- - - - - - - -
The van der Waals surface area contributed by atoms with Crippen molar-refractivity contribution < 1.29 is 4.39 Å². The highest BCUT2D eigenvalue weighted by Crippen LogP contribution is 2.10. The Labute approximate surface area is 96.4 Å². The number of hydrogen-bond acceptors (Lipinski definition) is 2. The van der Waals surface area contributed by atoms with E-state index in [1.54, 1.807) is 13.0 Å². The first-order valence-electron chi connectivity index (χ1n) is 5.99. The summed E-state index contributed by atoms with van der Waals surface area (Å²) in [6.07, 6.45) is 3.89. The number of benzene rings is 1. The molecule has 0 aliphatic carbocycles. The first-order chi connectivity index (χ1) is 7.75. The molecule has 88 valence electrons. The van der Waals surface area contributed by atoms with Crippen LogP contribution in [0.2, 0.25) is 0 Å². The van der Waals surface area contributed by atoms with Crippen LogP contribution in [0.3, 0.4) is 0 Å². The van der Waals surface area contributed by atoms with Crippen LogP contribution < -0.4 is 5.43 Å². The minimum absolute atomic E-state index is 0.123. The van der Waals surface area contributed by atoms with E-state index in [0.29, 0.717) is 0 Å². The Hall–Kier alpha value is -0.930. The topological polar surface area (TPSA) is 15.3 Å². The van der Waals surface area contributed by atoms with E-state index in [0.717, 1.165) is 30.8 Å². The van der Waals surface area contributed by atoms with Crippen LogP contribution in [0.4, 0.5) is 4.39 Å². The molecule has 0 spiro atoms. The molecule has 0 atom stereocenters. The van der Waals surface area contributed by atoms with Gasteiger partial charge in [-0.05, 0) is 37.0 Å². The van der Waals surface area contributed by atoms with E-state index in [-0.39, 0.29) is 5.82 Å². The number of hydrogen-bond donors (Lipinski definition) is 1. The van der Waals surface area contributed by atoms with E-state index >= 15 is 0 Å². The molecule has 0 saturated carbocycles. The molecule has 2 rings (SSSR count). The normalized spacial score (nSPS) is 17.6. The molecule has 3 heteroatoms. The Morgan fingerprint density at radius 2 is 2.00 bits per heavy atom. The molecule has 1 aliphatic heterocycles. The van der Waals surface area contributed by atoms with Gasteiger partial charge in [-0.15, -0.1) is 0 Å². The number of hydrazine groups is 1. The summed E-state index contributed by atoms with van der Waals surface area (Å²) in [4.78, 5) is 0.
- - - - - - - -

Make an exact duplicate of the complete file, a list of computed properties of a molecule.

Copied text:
The van der Waals surface area contributed by atoms with Crippen molar-refractivity contribution < 1.29 is 4.39 Å². The highest BCUT2D eigenvalue weighted by Crippen LogP contribution is 2.10. The Labute approximate surface area is 96.4 Å². The number of hydrogen-bond acceptors (Lipinski definition) is 2. The van der Waals surface area contributed by atoms with E-state index in [1.54, 1.807) is 13.0 Å². The first-order valence-electron chi connectivity index (χ1n) is 5.99. The summed E-state index contributed by atoms with van der Waals surface area (Å²) in [6.07, 6.45) is 3.89. The number of benzene rings is 1. The molecule has 0 aliphatic carbocycles. The first-order chi connectivity index (χ1) is 7.75. The molecule has 88 valence electrons. The van der Waals surface area contributed by atoms with Crippen LogP contribution in [0.2, 0.25) is 0 Å². The van der Waals surface area contributed by atoms with Crippen LogP contribution in [0.3, 0.4) is 0 Å². The van der Waals surface area contributed by atoms with Crippen LogP contribution < -0.4 is 5.43 Å². The minimum absolute atomic E-state index is 0.123. The van der Waals surface area contributed by atoms with E-state index in [0.29, 0.717) is 0 Å². The Hall–Kier alpha value is -0.930. The topological polar surface area (TPSA) is 15.3 Å². The van der Waals surface area contributed by atoms with E-state index in [0.717, 1.165) is 30.8 Å². The van der Waals surface area contributed by atoms with Crippen LogP contribution in [0.4, 0.5) is 4.39 Å². The molecule has 0 spiro atoms. The molecule has 0 atom stereocenters. The van der Waals surface area contributed by atoms with Gasteiger partial charge in [-0.05, 0) is 37.0 Å². The van der Waals surface area contributed by atoms with E-state index in [-0.39, 0.29) is 5.82 Å². The number of hydrogen-bond donors (Lipinski definition) is 1. The van der Waals surface area contributed by atoms with E-state index >= 15 is 0 Å². The molecule has 0 saturated carbocycles. The molecule has 2 rings (SSSR count). The normalized spacial score (nSPS) is 17.6. The molecule has 3 heteroatoms. The Morgan fingerprint density at radius 2 is 2.00 bits per heavy atom. The molecule has 1 aliphatic heterocycles. The van der Waals surface area contributed by atoms with Gasteiger partial charge in [-0.15, -0.1) is 0 Å². The number of hydrazine groups is 1. The summed E-state index contributed by atoms with van der Waals surface area (Å²) in [4.78, 5) is 0.